Victorian Poetry and Its Characteristics Research Paper
Updated: Sep 5th, 2020
Victorian literature referred to the literature written during the reign of Queen Victoria of England (Baugh 1967). This was from 1837-1901. This type of literature mainly focused on strict social, political, and sexual conservatism of the time. During this period, England experienced a series of changes and upheavals unseen before in the earlier eras. Every institution was undergoing an unpredictable change that swept throughout England. There were improvements in steam engine technology, which resulted in greater factory production (Fletcher, 1987). The economies of Europe were growing at an accelerated rate, and, as a result, there was the creation of large amounts of wealth (Fletcher, 1987).
However, this newly created wealth could only benefit the “middle class.” The sacred and indisputable truth propagated by the church was seriously challenged by scientific advancement. It was at this period that Charles Darwin came up with his theory of natural selection, where life got reduced to a bloody struggle for one to survive. Furthermore, the new market economy, which favored industrial development discouraged agriculture and, as a result, large numbers of farmers and peasants lost their livelihoods and had to move to the cities in search of employment. This resulted in congestion in towns and cities and saw them coming up of slums and shantytowns, where the majority of the working class lived (Maidment 1987). These rapid changes appeared as a source of hope and optimism by other writers, but many of the literary writers of that period were against this and spoke out in opposition to the unfair treatment of the masses.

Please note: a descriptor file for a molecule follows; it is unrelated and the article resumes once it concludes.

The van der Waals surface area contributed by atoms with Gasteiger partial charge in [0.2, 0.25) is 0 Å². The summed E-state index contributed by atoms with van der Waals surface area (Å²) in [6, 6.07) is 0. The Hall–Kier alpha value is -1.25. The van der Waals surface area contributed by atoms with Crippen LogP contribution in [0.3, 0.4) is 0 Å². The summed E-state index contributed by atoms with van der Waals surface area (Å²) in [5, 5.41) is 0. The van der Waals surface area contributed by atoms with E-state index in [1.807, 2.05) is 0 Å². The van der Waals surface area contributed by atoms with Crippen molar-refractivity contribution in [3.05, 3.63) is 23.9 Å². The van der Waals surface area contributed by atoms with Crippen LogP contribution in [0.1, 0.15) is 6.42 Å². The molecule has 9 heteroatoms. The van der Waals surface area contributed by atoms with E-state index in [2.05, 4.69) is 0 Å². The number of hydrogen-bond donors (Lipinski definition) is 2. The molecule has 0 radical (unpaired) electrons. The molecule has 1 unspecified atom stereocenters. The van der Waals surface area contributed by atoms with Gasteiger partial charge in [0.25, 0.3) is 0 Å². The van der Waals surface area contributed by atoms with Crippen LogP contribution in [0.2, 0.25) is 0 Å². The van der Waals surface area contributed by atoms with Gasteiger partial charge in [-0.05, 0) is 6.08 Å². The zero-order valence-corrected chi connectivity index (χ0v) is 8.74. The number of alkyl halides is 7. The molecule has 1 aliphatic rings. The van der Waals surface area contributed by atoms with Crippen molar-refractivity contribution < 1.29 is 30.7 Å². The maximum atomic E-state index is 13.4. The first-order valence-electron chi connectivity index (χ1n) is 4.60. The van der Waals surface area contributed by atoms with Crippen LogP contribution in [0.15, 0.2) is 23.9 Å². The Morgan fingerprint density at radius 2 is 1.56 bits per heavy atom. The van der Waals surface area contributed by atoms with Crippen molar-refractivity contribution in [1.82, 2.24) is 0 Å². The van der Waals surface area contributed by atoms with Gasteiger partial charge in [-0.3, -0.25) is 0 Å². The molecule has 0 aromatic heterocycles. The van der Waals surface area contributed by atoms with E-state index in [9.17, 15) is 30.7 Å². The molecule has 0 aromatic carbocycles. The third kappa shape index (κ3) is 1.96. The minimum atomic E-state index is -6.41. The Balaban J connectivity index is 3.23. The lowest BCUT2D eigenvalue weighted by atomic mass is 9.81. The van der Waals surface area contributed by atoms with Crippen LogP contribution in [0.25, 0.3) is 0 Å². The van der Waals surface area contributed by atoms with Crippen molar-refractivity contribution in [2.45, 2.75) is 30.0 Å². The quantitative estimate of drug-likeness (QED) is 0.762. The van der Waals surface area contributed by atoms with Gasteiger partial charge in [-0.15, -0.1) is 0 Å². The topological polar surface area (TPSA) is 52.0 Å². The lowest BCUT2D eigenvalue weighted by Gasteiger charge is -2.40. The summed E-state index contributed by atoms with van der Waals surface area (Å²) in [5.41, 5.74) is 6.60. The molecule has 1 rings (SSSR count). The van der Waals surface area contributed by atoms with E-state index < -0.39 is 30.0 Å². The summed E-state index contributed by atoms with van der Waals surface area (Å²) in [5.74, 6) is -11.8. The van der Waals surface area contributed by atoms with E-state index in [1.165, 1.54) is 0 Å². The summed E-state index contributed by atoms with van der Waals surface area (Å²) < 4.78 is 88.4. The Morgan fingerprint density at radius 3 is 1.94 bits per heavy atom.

One of the most prominent traits of Victorian poetry was that most poems portrayed the themes of isolation, alienation, and the distinction between love and life. The poem ‘Ulysses’ by Tennyson is a monologue which reflects on his isolation and hunger to explore the world. His poem talks about a range of issues from political to historical and even scientific matters.
Another feature of Victorian poetry was that most of the literary writings had a moral purpose. The poems intended to oppose and speak against the unfair social and political systems in England during the Victorian era. Through his poems, Tennyson tackled issues that were of social and political concern to the Victorian society. He gave voice to the poor and reforms on the society in which he lived. His university life exposed him to the policies faced by the masses and he became part of the most important issue in the Victorian society at that time, namely enactment of parliamentary reform.
Another important characteristic of the Victorian poetry was that it was highly idealistic and tackled issues of truth, love and justice. Many of the poems of this era dealt with problems like women repression in the society and corruption by those in authority. The poem “Goblin Market” by Christina Rosetta reflects the role of women in the society and especially their role in building the economy. In the poem “An Artist Studio”, the writer talks about the tendency of Victorian poets to objectify women and experiment on them as, if they were objects of beauty in the poem, the artists views his female subject as an objects without any emotions which he can hardly manage and which he does not know what to do with for her to fit his plans and thoughts as for the matter.
The poem “Goblin Market” by Christina Rossetti is a poem that talks about the feminist glorification of “sisterhood”. There are many terms in the poem that work as the features of portraying the Victorian era, such as commerce, trade and exchange (Dolin 1999). They allude to the Victorian economy and capitalism together with the role of women within the society.